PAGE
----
Six-week Massachusetts construction crash course prepares low income, minority workers for the industry

|  February 25, 2014 |

Community Works logoAs the U.S. construction industry continues to explore ways to battle the current skilled worker shortage, a training program in Massachusetts is introducing the industry to many folks who had never previously considered it.

According to the Daily Hampshire Gazette, the city of Holyoke is seeing an influx of construction projects as of late including a new MGM casino will create 2,000 jobs. And in nearby Springfield, the Union Station train station will be rebuilt and a community center and senior center are in the works.

A survey released by Associated General Contractors of America in September found that 74 percent of contractors are having trouble finding skilled workers.

To ensure the projects in Holyoke and Springfield have enough workers with the proper skills, Community Works, a grant-funded six-week crash course in construction based in Amherst, has the goal of getting minorities and and low income workers paid internships with construction unions.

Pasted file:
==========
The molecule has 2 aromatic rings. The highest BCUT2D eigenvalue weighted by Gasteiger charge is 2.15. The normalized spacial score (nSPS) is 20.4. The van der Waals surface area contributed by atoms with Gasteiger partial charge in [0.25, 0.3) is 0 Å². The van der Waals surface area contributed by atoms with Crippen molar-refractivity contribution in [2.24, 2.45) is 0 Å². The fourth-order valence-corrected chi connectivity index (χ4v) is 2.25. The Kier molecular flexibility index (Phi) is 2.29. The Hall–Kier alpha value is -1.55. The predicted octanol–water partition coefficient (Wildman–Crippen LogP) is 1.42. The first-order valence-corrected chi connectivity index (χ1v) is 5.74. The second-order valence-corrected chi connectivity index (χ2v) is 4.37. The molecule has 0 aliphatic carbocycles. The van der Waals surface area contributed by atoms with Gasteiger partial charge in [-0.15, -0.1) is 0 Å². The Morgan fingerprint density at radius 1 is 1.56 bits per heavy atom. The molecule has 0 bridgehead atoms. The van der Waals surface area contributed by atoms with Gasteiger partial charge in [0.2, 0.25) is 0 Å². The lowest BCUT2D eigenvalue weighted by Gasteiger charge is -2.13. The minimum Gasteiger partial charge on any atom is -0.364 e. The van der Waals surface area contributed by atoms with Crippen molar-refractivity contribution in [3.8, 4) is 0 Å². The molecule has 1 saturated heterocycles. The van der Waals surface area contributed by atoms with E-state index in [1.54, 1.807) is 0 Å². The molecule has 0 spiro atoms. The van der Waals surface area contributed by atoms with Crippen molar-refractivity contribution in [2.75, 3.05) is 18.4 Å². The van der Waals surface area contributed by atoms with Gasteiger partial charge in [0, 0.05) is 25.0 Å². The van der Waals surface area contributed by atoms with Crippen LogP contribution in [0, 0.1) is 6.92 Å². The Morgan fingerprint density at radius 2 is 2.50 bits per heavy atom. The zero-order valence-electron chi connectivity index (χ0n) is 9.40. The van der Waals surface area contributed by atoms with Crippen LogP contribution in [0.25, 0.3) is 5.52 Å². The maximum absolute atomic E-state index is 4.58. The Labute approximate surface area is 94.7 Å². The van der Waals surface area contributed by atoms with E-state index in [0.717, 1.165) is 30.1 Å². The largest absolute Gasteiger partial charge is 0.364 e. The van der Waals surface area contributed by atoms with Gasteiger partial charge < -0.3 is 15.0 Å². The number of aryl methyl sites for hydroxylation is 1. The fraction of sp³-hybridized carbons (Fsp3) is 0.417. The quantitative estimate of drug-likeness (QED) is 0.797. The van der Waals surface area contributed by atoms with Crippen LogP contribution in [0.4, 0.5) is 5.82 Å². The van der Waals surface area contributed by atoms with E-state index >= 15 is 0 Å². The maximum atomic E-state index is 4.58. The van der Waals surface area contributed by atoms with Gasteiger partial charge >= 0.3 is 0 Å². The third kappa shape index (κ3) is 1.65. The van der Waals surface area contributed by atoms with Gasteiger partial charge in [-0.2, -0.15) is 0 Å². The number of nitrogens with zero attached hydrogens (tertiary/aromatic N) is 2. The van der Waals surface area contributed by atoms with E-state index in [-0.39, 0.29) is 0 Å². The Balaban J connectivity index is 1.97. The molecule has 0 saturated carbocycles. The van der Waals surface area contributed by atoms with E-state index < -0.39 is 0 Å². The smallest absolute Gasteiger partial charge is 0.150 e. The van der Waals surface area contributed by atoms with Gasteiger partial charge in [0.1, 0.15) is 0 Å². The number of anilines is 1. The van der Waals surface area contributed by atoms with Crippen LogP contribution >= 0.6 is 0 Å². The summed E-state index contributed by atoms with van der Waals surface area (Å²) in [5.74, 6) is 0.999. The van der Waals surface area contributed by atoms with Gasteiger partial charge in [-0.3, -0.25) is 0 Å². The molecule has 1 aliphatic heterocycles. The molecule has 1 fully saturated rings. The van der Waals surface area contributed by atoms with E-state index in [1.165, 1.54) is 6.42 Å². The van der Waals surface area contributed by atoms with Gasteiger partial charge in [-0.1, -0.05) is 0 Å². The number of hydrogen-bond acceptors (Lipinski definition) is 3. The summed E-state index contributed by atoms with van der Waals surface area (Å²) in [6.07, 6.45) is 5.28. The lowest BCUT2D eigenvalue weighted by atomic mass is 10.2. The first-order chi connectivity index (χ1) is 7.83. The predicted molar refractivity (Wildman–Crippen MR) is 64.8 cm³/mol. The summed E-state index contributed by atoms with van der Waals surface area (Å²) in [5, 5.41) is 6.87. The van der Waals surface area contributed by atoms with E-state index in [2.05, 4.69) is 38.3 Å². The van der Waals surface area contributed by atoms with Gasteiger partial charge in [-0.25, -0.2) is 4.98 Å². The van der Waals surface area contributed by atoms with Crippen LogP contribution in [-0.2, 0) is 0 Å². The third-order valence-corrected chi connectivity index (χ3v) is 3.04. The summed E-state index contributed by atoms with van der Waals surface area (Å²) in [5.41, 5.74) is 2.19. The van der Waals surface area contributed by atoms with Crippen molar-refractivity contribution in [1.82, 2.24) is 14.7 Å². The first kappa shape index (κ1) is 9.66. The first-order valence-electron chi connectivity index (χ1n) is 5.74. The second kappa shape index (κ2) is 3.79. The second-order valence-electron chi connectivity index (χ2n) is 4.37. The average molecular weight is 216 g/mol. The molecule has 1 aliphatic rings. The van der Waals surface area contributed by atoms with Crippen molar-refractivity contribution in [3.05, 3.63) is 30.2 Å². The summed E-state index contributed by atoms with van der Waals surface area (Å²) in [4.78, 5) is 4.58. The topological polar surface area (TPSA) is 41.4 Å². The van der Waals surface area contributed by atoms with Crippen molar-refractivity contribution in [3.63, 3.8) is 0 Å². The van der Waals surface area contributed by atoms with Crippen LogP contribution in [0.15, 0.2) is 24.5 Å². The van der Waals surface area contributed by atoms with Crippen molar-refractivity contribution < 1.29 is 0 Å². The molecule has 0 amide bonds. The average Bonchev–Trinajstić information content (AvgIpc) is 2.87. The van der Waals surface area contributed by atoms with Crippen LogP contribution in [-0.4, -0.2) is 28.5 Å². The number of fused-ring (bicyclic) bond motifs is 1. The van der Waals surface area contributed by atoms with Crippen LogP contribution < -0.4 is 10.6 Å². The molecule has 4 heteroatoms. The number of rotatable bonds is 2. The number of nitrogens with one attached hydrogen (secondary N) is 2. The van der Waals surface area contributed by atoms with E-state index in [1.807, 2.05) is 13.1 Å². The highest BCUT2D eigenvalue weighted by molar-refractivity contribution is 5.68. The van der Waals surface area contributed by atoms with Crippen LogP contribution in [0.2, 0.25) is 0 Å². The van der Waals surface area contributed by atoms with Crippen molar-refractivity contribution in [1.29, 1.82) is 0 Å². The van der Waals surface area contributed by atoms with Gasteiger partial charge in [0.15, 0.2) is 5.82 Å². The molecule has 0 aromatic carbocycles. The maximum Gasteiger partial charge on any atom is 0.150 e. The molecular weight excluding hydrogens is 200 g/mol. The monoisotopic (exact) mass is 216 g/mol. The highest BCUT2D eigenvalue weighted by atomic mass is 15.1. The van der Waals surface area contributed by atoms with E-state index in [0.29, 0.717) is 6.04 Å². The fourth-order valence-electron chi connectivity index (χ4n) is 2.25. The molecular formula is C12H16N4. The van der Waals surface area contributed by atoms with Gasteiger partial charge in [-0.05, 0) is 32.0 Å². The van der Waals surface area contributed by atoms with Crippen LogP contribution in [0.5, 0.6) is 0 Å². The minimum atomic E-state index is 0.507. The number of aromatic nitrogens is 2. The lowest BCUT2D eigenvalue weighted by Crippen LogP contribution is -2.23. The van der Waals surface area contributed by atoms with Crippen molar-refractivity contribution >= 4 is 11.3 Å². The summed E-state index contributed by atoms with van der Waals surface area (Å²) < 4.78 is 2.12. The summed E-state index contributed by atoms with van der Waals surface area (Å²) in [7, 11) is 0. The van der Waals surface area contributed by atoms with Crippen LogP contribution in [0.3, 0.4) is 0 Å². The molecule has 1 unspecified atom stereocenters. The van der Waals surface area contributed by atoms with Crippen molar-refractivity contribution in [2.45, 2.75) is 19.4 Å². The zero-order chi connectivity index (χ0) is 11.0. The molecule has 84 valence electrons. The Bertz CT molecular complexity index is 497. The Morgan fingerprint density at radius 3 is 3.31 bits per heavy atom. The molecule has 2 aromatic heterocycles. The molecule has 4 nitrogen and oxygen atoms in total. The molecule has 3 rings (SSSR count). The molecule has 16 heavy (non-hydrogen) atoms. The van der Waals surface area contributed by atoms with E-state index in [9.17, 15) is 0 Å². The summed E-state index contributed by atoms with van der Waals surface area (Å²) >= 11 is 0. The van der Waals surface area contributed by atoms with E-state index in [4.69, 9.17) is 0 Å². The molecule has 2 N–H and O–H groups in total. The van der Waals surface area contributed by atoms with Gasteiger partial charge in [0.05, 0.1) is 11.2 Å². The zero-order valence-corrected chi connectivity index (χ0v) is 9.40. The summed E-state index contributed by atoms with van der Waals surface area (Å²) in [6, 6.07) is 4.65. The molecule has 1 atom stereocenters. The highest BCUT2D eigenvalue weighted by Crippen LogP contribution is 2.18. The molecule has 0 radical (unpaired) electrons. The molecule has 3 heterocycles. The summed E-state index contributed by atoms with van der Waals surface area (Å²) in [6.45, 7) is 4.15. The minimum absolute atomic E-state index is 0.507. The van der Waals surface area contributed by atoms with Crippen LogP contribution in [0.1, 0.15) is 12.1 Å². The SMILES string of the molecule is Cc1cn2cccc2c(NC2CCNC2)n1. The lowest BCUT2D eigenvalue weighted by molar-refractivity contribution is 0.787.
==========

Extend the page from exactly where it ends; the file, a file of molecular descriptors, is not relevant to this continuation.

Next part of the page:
However, those internships are highly competitive. So Community Works doesn’t make it easy on its trainees.

The six-week program meets five days a week and gives workers necessary skills to accomplish various responsibilities on a job site. According to the program’s FAQ, it teaches students the “types and components of a construction project, workplace safety and health, basic construction math, construction tools, blueprint reading, labor history, workers’ rights, and workforce diversity.”

The program also equips students with resume writing and interviewing skills as well as communication techniques and workplace problem-solving. The program also introduces workers to union leaders and helps them gain certificates necessary for union membership.

The next Community Works program starts in March.

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